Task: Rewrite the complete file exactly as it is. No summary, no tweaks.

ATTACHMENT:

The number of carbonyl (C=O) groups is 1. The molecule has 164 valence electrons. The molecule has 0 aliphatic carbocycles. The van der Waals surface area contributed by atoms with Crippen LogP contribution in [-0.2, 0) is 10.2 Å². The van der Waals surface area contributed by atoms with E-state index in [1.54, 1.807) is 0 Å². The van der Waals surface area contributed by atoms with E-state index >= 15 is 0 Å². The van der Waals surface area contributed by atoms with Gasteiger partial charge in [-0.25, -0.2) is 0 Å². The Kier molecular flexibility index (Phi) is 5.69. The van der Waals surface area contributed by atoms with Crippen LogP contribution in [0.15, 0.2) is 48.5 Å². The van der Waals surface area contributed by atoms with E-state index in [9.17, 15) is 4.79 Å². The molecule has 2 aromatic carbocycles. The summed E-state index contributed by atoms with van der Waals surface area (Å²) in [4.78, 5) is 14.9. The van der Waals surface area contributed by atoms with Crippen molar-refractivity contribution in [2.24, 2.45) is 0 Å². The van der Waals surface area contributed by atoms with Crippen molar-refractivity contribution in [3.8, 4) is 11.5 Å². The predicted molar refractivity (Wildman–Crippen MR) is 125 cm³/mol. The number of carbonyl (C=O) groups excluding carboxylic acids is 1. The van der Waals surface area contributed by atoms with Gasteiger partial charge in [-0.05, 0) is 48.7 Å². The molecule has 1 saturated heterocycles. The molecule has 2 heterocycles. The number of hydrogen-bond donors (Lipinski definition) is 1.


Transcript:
The number of carbonyl (C=O) groups is 1. The molecule has 164 valence electrons. The molecule has 0 aliphatic carbocycles. The van der Waals surface area contributed by atoms with Crippen LogP contribution in [-0.2, 0) is 10.2 Å². The van der Waals surface area contributed by atoms with E-state index in [1.54, 1.807) is 0 Å². The van der Waals surface area contributed by atoms with E-state index >= 15 is 0 Å². The van der Waals surface area contributed by atoms with Gasteiger partial charge in [-0.25, -0.2) is 0 Å². The Kier molecular flexibility index (Phi) is 5.69. The van der Waals surface area contributed by atoms with Crippen LogP contribution in [0.15, 0.2) is 48.5 Å². The van der Waals surface area contributed by atoms with E-state index in [9.17, 15) is 4.79 Å². The molecule has 2 aromatic carbocycles. The summed E-state index contributed by atoms with van der Waals surface area (Å²) in [4.78, 5) is 14.9. The van der Waals surface area contributed by atoms with Crippen molar-refractivity contribution in [2.24, 2.45) is 0 Å². The van der Waals surface area contributed by atoms with Crippen molar-refractivity contribution in [3.8, 4) is 11.5 Å². The predicted molar refractivity (Wildman–Crippen MR) is 125 cm³/mol. The number of carbonyl (C=O) groups excluding carboxylic acids is 1. The van der Waals surface area contributed by atoms with Gasteiger partial charge in [-0.05, 0) is 48.7 Å². The molecule has 1 saturated heterocycles. The molecule has 2 heterocycles. The number of hydrogen-bond donors (Lipinski definition) is 1.